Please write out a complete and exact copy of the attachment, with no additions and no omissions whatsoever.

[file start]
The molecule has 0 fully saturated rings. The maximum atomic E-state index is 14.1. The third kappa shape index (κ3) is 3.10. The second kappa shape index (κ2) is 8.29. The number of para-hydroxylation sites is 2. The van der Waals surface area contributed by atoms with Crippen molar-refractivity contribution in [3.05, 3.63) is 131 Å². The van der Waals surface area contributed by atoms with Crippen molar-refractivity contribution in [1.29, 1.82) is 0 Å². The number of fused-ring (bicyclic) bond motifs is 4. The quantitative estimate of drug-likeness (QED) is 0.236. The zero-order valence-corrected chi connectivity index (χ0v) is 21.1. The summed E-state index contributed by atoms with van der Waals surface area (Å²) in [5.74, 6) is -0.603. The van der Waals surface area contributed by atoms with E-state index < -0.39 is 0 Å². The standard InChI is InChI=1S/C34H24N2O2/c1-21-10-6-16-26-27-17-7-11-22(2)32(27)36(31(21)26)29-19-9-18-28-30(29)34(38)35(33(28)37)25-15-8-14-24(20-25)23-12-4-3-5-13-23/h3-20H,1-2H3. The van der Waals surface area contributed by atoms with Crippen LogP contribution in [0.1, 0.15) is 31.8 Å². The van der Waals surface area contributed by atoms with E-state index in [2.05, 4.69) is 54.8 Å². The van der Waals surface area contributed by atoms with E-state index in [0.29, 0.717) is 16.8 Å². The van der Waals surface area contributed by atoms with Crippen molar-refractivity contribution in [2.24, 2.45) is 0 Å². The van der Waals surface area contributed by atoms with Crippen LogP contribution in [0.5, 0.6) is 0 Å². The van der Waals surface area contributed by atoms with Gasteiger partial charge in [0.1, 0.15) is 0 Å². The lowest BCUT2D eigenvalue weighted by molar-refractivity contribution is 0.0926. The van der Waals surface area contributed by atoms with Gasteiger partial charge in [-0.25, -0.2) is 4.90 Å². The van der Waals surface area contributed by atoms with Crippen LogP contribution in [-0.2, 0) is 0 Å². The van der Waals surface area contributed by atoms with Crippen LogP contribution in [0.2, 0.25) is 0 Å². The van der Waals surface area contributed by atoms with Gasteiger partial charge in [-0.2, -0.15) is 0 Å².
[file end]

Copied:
The molecule has 0 fully saturated rings. The maximum atomic E-state index is 14.1. The third kappa shape index (κ3) is 3.10. The second kappa shape index (κ2) is 8.29. The number of para-hydroxylation sites is 2. The van der Waals surface area contributed by atoms with Crippen molar-refractivity contribution in [3.05, 3.63) is 131 Å². The van der Waals surface area contributed by atoms with Crippen molar-refractivity contribution in [1.29, 1.82) is 0 Å². The number of fused-ring (bicyclic) bond motifs is 4. The quantitative estimate of drug-likeness (QED) is 0.236. The zero-order valence-corrected chi connectivity index (χ0v) is 21.1. The summed E-state index contributed by atoms with van der Waals surface area (Å²) in [5.74, 6) is -0.603. The van der Waals surface area contributed by atoms with E-state index < -0.39 is 0 Å². The standard InChI is InChI=1S/C34H24N2O2/c1-21-10-6-16-26-27-17-7-11-22(2)32(27)36(31(21)26)29-19-9-18-28-30(29)34(38)35(33(28)37)25-15-8-14-24(20-25)23-12-4-3-5-13-23/h3-20H,1-2H3. The van der Waals surface area contributed by atoms with Crippen LogP contribution in [0.1, 0.15) is 31.8 Å². The van der Waals surface area contributed by atoms with E-state index in [2.05, 4.69) is 54.8 Å². The van der Waals surface area contributed by atoms with E-state index in [0.29, 0.717) is 16.8 Å². The van der Waals surface area contributed by atoms with Crippen molar-refractivity contribution in [2.24, 2.45) is 0 Å². The van der Waals surface area contributed by atoms with Crippen LogP contribution in [0.5, 0.6) is 0 Å². The van der Waals surface area contributed by atoms with Gasteiger partial charge in [0.1, 0.15) is 0 Å². The lowest BCUT2D eigenvalue weighted by molar-refractivity contribution is 0.0926. The van der Waals surface area contributed by atoms with Gasteiger partial charge in [-0.25, -0.2) is 4.90 Å². The van der Waals surface area contributed by atoms with Crippen LogP contribution in [-0.2, 0) is 0 Å². The van der Waals surface area contributed by atoms with Crippen LogP contribution in [0.2, 0.25) is 0 Å². The van der Waals surface area contributed by atoms with Gasteiger partial charge in [-0.2, -0.15) is 0 Å².